You are hereCost of governor’s twin tunnels plan disputed

Cost of governor’s twin tunnels plan disputed

May 29, 2013 9:00pm


•  Independent economist questions Brown’s numbers

•  “The tunnels would fail a financial feasibility analysis and benefit-cost analysis”

Gov. Jerry Brown’s Bay Delta Conservation plan costs are being questioned. The costs were released Wednesday.

Mr. Brown says the total cost of BDCP is $24.5 billion during its 50-year implementation period.

That would not include the cost of interest that would have to be paid on bonds or loans, a spokeswoman for the Natural Resources Agency tells CVBT.

The biggest part of the cost would be Mr. Brown’s plan to build massive twin tunnels 150 feet beneath the Sacramento San Joaquin Delta. The tunnels would siphon off much of the fresh water from the Sacramento River before it could flow naturally into the Delta, the largest estuary on the West Coast of the Americas.

Instead, the water, which could be taken at a rate large enough to fill the Rose Bowl in minutes, would be put into the State Water Project and the federal Central Valley Project irrigation systems to be sent to farmers on the west side of the San Joaquin Valley, to Los Angeles and to Silicon Valley.

But Mr. Brown’s cost figures are being questioned by independent economist Jeffrey Michael, director of the University of the Pacific’s Business Forecasting Center in Stockton.

Mr. Michael points to flaws in the governor’s plan:

• “The new cost plan not only assumes the 2014 water bond passes, but that the state will pass another subsequent water bond to fund the BDCP,” he writes.

• “BDCP’s own analysis shows that the majority of the economic benefits accrue to urban users, whereas the majority of water goes to farmers.

• “BDCP does not show that the benefits to agricultural contractors exceed the proportional costs allocated to agricultural contractors. Financial feasibility requires benefits to exceed costs for all contractors.

• “In the past year, the cost estimate for the tunnels has increased from $12.8 billion to $14.5 billion even though the water delivery capacity of the tunnels was decreased by 40 percent.

• “The new BDCP economic analysis demonstrates that the Governor and other BDCP proponents have exaggerated the economic risk of a Delta earthquake on water supplies.

• “BDCP shows that the cumulative economic benefits of seismic risk reduction from the tunnels only sum to $400 million over 50 years which is only 2 percent of the economic benefits of the tunnels to the water contractors,” he says.

Another critic of the governor’s plan is Burt Wilson, a writer on California water issues and an opponent of Mr. Brown’s earlier plan, in the 1980s, to circumvent the Delta with the Peripheral Canal, an idea rejected by voters in 1983.

“Under the Delta Stewardship Council's ‘beneficiaries pay’ agreement, we, the people will bear the final costs -- without being able to vote on it,” Mr. Wilson says in an email to CVBT. “This is a form of ‘taxation without representation’ and I look forward to a ton of lawsuits if this is going to go through.”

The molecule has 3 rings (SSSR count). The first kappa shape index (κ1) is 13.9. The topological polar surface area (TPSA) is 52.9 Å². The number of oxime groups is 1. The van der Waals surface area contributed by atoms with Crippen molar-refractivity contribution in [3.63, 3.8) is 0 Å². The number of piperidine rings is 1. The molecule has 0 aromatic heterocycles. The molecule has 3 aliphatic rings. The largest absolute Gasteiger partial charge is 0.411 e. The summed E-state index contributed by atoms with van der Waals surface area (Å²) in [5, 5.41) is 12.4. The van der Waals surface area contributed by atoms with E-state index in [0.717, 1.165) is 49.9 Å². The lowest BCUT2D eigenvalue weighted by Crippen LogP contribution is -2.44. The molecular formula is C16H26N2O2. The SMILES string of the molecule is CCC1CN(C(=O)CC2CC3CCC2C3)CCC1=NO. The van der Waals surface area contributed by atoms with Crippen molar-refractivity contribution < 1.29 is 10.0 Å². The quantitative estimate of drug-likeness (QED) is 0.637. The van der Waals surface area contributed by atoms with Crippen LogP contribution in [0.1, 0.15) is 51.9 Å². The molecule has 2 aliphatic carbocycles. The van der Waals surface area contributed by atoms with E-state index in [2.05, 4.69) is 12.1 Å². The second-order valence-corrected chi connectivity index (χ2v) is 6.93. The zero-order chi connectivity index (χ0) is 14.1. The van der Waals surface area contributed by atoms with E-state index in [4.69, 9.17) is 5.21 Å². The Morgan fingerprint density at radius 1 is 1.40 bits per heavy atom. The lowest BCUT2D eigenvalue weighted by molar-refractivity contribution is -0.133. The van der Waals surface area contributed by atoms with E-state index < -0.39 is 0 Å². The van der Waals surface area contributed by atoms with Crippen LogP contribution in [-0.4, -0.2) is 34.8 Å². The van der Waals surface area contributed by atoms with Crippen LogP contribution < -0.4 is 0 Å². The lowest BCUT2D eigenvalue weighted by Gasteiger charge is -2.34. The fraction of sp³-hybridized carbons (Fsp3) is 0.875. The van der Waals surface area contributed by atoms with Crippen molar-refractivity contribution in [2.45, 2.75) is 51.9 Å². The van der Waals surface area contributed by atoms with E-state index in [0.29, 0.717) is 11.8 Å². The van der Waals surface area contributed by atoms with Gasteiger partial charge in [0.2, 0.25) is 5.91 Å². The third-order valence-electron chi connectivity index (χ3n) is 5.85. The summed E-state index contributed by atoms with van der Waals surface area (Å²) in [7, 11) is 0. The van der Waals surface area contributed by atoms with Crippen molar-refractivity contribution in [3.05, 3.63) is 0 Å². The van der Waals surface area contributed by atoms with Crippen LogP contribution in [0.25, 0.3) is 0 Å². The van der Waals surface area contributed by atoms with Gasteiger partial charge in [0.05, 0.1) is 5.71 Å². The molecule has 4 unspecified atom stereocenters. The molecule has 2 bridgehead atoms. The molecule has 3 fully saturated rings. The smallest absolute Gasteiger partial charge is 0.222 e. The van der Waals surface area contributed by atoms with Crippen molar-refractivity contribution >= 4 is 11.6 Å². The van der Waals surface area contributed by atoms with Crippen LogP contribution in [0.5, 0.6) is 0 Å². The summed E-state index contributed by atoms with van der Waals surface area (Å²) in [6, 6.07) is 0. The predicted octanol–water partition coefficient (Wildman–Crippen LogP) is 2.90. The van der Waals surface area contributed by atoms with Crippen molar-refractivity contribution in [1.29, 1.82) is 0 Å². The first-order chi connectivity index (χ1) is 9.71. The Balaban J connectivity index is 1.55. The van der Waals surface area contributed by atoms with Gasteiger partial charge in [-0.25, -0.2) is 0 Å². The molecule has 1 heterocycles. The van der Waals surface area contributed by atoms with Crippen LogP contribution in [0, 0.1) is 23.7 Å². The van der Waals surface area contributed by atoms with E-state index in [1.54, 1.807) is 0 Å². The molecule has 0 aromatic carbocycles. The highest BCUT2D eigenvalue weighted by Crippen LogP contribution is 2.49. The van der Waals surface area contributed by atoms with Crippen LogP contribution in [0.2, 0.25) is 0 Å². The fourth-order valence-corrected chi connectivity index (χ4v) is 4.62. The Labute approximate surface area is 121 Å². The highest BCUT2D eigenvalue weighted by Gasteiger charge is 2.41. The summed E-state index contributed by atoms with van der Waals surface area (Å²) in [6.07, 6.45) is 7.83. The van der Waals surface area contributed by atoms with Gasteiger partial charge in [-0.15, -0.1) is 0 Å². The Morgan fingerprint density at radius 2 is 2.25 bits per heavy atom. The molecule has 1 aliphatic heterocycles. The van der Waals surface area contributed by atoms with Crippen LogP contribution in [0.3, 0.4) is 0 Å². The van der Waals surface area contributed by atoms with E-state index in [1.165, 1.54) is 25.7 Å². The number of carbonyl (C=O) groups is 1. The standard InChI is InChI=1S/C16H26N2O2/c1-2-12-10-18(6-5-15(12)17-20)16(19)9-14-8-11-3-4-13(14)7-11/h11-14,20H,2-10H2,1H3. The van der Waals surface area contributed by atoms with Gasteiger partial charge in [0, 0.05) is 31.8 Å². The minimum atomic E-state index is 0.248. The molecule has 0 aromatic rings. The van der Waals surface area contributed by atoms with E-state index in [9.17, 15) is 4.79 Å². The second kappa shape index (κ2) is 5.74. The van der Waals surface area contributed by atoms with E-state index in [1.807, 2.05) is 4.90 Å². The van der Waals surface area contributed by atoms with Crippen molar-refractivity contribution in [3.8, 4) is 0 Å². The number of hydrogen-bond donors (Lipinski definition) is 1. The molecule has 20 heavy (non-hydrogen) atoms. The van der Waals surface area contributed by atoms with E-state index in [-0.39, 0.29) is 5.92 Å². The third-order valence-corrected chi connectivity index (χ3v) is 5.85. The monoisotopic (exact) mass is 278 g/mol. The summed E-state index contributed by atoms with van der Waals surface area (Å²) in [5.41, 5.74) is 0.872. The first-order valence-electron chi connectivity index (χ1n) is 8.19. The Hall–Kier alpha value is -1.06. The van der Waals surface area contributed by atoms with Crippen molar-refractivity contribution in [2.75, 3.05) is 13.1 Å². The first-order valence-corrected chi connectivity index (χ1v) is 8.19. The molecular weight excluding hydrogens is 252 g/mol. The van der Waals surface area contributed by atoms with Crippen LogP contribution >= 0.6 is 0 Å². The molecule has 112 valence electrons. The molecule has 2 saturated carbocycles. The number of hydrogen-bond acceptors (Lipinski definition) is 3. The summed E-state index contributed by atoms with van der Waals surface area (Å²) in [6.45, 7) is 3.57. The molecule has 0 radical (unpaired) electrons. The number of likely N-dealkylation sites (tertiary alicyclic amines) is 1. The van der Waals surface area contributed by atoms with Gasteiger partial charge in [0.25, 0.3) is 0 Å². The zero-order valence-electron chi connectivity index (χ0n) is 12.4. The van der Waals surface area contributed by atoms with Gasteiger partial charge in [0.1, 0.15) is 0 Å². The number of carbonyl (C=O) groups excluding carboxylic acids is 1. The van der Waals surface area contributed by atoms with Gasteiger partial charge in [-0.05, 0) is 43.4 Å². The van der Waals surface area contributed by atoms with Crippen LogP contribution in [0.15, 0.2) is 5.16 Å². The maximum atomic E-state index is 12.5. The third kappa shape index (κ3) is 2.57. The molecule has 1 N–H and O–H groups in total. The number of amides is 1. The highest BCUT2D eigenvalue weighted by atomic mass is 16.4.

While the governor’s plan has critics, it also has supporters, mainly those who will benefit from the twin tunnels and the fresh water they will bring.

Questions regarding cost estimates, funding sources and effectiveness of a new water delivery system for California were answered with the final chapters released that make up the Bay Delta Conservation Plan, says Mike Wade, executive director of the California Farm Water Coalition.

"The Bay Delta Conservation Plan is the best opportunity to provide a secure water future for all of California," says Mr. Wade. "The completion of BDCP answers the legislative mandate to create a reliable water supply and to restore the Delta ecosystem. Other efforts such as increased water storage and conservation that are outside of the scope of BDCP should continue."

Mr. Michael says one of those tunnel alternatives deserves closer inspection.

“The new BDCP economic analysis shows that a through Delta conveyance alternative (Alternative F) would have a higher benefit-cost ratio to the water contractors, provide higher levels of ecosystem restoration, and cost $8.5 billion less than the twin tunnels plan,” Mr. Michael says.

He says that from the water exporters perspective, through Delta conveyance is estimated to have a Benefit-Cost ratio of 1.9 ($9.3 billion in benefits to $4.9 billion in costs.

From the water exporters perspective, the twin tunnels have a benefit-cost ratio of 1.4 ($18.4 billion in benefits to $13.3 billion in costs, he says

“From a statewide perspective which considers the harmful effects of the tunnels on the Delta, it is clear that through Delta conveyance is economically superior,” Mr. Michael says. “Why would the water contractors push a divisive plan that harms the Delta when it does not provide higher economic benefits to their customers than through Delta alternatives?”

Mr. Michael’s analysis also notes that the governor’s economic analysis is inconsistent with the Environmental Impact Report. “In order to show that the benefits to water contractors exceed the cost to the water contractors, the BDCP economic analysis assumes that the tunnels will deliver incremental water supplies that are more than double the levels described in the BDCP Environmental Impact Report,” he says.

“If the BDCP Economic Analysis used water supply assumptions consistent with the EIR, the tunnels would fail a financial feasibility analysis and benefit-cost analysis,” he says.


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